Category Archives: the road

Road Dog

Of all the folks in my bio-family, my Grandma Dottie (Dad’s mum) and I are the only ones with black hair. On top of that, we have an uncanny facial resemblance and an equally spooky penchant for beach living, coffee, and writing long, pissed-off letters. Her mother passed away in childbirth in 1930 when she was 13, a tragedy that continues to reverberate to this day. With her father’s subsequent remarriage a few months later, she went to live with her own Grandmother and was forced to become exceptionally independent at quite a young age. Part of that independence was a special license to drive a car at the age of 14. The photo here is of her at age 15 at her graduation with her car, a gift from her father.

Whenever I tear down the California freeways, stomping on it at 95, I think of her, driving fearlessly through the canyons from Beverly Hills to what is now Watts to attend school. During WWII, her husband enlisted and ended up on ship in the South Pacific while she kept the home fires burning. A true Rosie the Riveter, she lapped pistons onto planes until 2am, after which she and her mates would go bowling to wind down. I love the idea of my 26-year-old grandmother driving through 1940s Los Angeles in the dead of night, illuminated by streetlights, pulling into a bowling alley parking lot at 3am.

One night when she was on this shift, she got a phone call from her husband (whose location had remained undisclosed), telling her he was up in the Bay Area getting ready to ship out probably the next morning and could she please come now. She began to weep because she didn’t know if she’d ever see him again and she didn’t have enough gas ration coupons to make the trip. Her coworkers rallied, pooled together their coupons, and gave her enough to go. She ran home, got the baby (my Dad), and drove through the black of night from Los Angeles all the way up the vast emptiness of early 1940s California to the Bay. 400 miles. No cell phone. No callboxes. No nothing. Just her faith and an abiding sense of trust that it would be all right.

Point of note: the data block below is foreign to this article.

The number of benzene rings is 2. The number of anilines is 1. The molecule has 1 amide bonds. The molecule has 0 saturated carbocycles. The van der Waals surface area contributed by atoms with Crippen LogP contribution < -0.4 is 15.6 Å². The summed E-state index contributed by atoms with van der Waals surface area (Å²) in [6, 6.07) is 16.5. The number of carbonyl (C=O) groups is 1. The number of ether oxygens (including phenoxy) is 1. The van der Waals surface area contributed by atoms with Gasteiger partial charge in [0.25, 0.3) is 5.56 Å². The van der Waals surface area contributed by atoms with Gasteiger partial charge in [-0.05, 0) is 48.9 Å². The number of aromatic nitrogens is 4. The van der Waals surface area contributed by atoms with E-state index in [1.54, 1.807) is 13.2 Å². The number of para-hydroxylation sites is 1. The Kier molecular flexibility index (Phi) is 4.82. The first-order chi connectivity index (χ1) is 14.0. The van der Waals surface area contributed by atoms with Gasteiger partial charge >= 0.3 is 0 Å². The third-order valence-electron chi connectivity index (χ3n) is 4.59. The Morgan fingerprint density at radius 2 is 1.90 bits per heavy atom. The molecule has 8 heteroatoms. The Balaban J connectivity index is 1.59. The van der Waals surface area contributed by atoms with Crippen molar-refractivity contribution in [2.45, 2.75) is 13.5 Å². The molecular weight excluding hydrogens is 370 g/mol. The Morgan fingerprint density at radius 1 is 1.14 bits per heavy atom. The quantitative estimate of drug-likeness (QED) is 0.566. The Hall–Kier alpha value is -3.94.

“What was like for you, that night?” I asked her recently, “Did the 5 even exist then? Weren’t you scared?”

She paused and said, “You know, you just didn’t think about it. When you want something so badly, you’re so focused and you just do it, you make it happen, and I did.”

So I think of her, and that night, whenever I traverse the now-populated corridors of the 101 and the 5, holding her faith and trust close to my own heart and hoping that I can be just as brave, just as resolute, and that strong in faith that it will be all right.


Loving An Alcoholic: Loneliness Defined

Last summer as I headed down a dry, rocky ribbon of freeway towards Mexico with my homegirl of 13 years in the passenger seat, we stumbled upon what I call a Topica Non Grata – any of an assortment of subjects of which one ordinarily simply does not speak; this time, the raging alcoholism of two men we loved – my boyfriend and her father. So taboo was this topic that only after over a decade of being tight friends were we able to be forthright about it with one another – the secret is that shameful. And yet, like abortion, addiction is so widespread that I believe one would be truly hard-pressed to find a single individual whose life has not been touched by it.